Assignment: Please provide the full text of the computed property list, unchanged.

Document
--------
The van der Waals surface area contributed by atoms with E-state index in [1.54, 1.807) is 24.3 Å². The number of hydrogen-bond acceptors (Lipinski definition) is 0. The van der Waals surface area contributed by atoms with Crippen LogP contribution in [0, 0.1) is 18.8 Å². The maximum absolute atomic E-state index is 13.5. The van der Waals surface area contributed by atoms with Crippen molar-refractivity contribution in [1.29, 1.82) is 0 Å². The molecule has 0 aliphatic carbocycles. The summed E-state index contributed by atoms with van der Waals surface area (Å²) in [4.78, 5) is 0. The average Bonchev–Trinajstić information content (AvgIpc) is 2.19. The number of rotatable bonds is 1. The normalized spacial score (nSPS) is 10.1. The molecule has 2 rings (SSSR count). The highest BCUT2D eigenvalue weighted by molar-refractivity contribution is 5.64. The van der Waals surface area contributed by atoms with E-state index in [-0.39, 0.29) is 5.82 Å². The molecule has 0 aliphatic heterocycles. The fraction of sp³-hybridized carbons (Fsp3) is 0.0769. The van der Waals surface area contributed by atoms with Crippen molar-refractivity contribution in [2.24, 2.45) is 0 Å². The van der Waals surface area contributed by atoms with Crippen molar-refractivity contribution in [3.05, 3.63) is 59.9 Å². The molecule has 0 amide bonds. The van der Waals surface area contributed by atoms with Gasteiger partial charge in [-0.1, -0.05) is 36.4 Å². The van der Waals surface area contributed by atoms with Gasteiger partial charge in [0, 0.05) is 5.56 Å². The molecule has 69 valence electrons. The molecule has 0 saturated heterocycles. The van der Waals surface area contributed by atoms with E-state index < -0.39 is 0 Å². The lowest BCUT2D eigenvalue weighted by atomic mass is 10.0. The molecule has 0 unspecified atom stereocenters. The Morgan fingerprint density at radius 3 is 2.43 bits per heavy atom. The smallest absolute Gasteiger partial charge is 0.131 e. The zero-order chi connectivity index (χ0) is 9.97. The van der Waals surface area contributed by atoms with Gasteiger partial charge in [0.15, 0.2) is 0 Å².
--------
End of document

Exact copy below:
The van der Waals surface area contributed by atoms with E-state index in [1.54, 1.807) is 24.3 Å². The number of hydrogen-bond acceptors (Lipinski definition) is 0. The van der Waals surface area contributed by atoms with Crippen LogP contribution in [0, 0.1) is 18.8 Å². The maximum absolute atomic E-state index is 13.5. The van der Waals surface area contributed by atoms with Crippen molar-refractivity contribution in [1.29, 1.82) is 0 Å². The molecule has 0 aliphatic carbocycles. The summed E-state index contributed by atoms with van der Waals surface area (Å²) in [4.78, 5) is 0. The average Bonchev–Trinajstić information content (AvgIpc) is 2.19. The number of rotatable bonds is 1. The normalized spacial score (nSPS) is 10.1. The molecule has 2 rings (SSSR count). The highest BCUT2D eigenvalue weighted by molar-refractivity contribution is 5.64. The van der Waals surface area contributed by atoms with E-state index in [-0.39, 0.29) is 5.82 Å². The molecule has 0 aliphatic heterocycles. The fraction of sp³-hybridized carbons (Fsp3) is 0.0769. The van der Waals surface area contributed by atoms with Crippen molar-refractivity contribution in [2.24, 2.45) is 0 Å². The van der Waals surface area contributed by atoms with Crippen molar-refractivity contribution in [3.05, 3.63) is 59.9 Å². The molecule has 0 amide bonds. The van der Waals surface area contributed by atoms with Gasteiger partial charge in [-0.1, -0.05) is 36.4 Å². The van der Waals surface area contributed by atoms with Gasteiger partial charge in [0, 0.05) is 5.56 Å². The molecule has 69 valence electrons. The molecule has 0 saturated heterocycles. The van der Waals surface area contributed by atoms with E-state index < -0.39 is 0 Å². The lowest BCUT2D eigenvalue weighted by atomic mass is 10.0. The molecule has 0 unspecified atom stereocenters. The Morgan fingerprint density at radius 3 is 2.43 bits per heavy atom. The smallest absolute Gasteiger partial charge is 0.131 e. The zero-order chi connectivity index (χ0) is 9.97. The van der Waals surface area contributed by atoms with Gasteiger partial charge in [0.15, 0.2) is 0 Å².